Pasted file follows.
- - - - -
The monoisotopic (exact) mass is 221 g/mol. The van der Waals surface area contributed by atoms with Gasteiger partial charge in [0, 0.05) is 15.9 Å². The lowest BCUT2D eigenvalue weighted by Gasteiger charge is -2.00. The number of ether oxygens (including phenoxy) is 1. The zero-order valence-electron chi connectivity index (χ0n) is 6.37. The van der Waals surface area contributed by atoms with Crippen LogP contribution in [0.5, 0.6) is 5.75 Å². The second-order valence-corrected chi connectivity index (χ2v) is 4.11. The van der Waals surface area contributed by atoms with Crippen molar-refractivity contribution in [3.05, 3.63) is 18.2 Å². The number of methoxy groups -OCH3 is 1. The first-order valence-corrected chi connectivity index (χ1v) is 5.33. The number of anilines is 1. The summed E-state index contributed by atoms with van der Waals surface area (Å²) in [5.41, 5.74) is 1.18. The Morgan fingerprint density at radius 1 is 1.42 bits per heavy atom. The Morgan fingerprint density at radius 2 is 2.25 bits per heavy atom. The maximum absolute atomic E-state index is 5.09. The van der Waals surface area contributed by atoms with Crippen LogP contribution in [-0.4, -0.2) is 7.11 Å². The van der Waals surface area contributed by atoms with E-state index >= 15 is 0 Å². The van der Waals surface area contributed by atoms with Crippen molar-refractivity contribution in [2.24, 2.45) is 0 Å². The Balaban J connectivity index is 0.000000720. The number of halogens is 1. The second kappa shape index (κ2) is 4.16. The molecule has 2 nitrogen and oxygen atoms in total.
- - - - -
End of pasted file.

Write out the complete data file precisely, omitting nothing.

The monoisotopic (exact) mass is 221 g/mol. The van der Waals surface area contributed by atoms with Gasteiger partial charge in [0, 0.05) is 15.9 Å². The lowest BCUT2D eigenvalue weighted by Gasteiger charge is -2.00. The number of ether oxygens (including phenoxy) is 1. The zero-order valence-electron chi connectivity index (χ0n) is 6.37. The van der Waals surface area contributed by atoms with Crippen LogP contribution in [0.5, 0.6) is 5.75 Å². The second-order valence-corrected chi connectivity index (χ2v) is 4.11. The van der Waals surface area contributed by atoms with Crippen molar-refractivity contribution in [3.05, 3.63) is 18.2 Å². The number of methoxy groups -OCH3 is 1. The first-order valence-corrected chi connectivity index (χ1v) is 5.33. The number of anilines is 1. The summed E-state index contributed by atoms with van der Waals surface area (Å²) in [5.41, 5.74) is 1.18. The Morgan fingerprint density at radius 1 is 1.42 bits per heavy atom. The Morgan fingerprint density at radius 2 is 2.25 bits per heavy atom. The maximum absolute atomic E-state index is 5.09. The van der Waals surface area contributed by atoms with Crippen LogP contribution in [-0.4, -0.2) is 7.11 Å². The van der Waals surface area contributed by atoms with E-state index >= 15 is 0 Å². The van der Waals surface area contributed by atoms with Crippen molar-refractivity contribution in [2.24, 2.45) is 0 Å². The Balaban J connectivity index is 0.000000720. The number of halogens is 1. The second kappa shape index (κ2) is 4.16. The molecule has 2 nitrogen and oxygen atoms in total.